Are You AMBER Ready?
Maryam Abdul-Aleem | 4/12/2011, 4:40 p.m.
A video of a child swaying on a swing set the somber mood for the press conference for the AMBER Ready Program & AMBER Ready Foundation Back-to-School Child Safety Community Forum event, because the child's joyous moment was preceded by the image of an empty swing still left swinging signaling to the audience the growing, and sometimes silent "epidemic" of children who go missing everyday.
"This fall, 50 million of America's children will return to school, [but] by summer, 1 million of them will be classified as missing or abducted," according an AMBER Ready released statement.
And according to the National Center for Missing and Exploited Children, 33 percent, out of 800,000 children that are reported missing each year in the United States are African American, an issue that some in the Black and Latino community may not even be aware of.
The topic of missing children was reported on in the front page of last week's issue of The New York Amsterdam News, and received a tremendous response.
Chairman, President and Founder of AMBER Ready, Kai Patterson explained the need for this new technology that he created for parents and law enforcement to quickly disseminate information about a missing child by storing their child's photo and information on their phones. Patterson was joined with the President of the City-Wide Council of Presidents of the New York City Housing Authority and the Senior Vice President of AMBER Ready Inc.; the chief officer of Amber Ready and many others who want to educate people about the need for a new way to find the nation's missing children, faster.
"Do you hear that sound," said Reginald H. Bowman, the president of the City-Wide Council of Presidents of New York City Housing Authority with his hands up to his ears, "What is it? It's the sound of a child being abducted right under our noses," he said at the ABC Times Square Studio at 1500 Broadway on 44th Street the CEO.
Research has indicated that violent crimes against abducted children occur within the first four hours of the abduction.
The press conference featured parents of abducted children, some of whom are still missing, and others who received tragic news on the death of their loved ones. The parents wore red corsages.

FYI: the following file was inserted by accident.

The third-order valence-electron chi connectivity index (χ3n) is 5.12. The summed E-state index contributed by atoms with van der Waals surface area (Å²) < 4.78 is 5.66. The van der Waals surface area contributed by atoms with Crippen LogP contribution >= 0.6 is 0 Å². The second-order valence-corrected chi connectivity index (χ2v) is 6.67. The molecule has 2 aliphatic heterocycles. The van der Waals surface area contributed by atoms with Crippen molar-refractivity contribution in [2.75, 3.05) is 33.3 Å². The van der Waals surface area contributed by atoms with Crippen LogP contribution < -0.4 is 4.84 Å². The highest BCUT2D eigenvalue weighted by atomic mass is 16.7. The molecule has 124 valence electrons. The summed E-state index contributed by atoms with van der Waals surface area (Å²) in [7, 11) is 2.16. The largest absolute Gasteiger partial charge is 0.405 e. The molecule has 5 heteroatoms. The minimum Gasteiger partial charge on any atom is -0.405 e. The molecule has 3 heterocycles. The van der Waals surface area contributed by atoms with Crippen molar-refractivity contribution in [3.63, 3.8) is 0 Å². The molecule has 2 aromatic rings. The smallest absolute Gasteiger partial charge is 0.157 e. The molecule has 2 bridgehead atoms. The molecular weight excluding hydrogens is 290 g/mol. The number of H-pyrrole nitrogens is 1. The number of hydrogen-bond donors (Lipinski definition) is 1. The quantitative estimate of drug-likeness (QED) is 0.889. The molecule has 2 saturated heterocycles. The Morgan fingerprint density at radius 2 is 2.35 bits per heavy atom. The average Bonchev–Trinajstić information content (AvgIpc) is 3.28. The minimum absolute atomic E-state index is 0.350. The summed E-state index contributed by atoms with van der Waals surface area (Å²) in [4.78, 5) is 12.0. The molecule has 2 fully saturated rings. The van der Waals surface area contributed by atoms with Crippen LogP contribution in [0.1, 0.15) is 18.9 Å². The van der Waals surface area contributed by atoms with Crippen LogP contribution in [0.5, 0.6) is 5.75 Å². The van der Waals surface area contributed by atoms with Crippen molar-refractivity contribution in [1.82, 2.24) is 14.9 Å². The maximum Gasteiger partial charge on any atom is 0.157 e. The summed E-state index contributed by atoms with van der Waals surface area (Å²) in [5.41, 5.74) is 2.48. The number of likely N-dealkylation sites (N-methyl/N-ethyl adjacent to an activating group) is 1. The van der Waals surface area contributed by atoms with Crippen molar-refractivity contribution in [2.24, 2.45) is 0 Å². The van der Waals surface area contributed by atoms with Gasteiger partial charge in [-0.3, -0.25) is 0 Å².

Bowman, who announced his support for Amber Ready with a $1.5 million dollar investment for 30 thousand subscriptions of the program for parents in the NYC Housing Authority, said "our children need to be able to go to sleep at night knowing that we can protect them, by any means necessary."
Good Morning America's Robin Roberts, Emmy Award wining Cissy Tyson, singing group Brothers to Bruthas and many others also gathered at the press conference to lend their support for the urgent need to upgrade the way the city, state, and government protects its children because when a child is abducted time is of the essence before that child becomes the next person who dies under the hands of predators, Patterson said.
Patterson said the process is "laborious" for law enforcement to wait for a frantic parent to find a current photo of a missing child-along with other information such as recent height and weight information-to create a missing child poster and then physically distribute the posters was an antiquated system that makes no little since in the age of technology.
A very emotional Frank Del Vecchio, the chief operating officer of Amber Ready, said that the message needs to get out, "not here, not now, no more, we are aware and are prepared" to save the most innocent of this nation.
While Tyson said she regretted deeply that such a venue was necessary, she noted, "We have been fortunate enough, as parents, to be given the gift of parenthood. Once we bring offspring in this world", she said "it is disturbing and appalling" to conceive that anyone can harm them. "We all here on a mission, and that mission is to save our children," she said.
For more information on Amber Ready Program call 1-866-60-AMBER or visit their website at www.amberready.com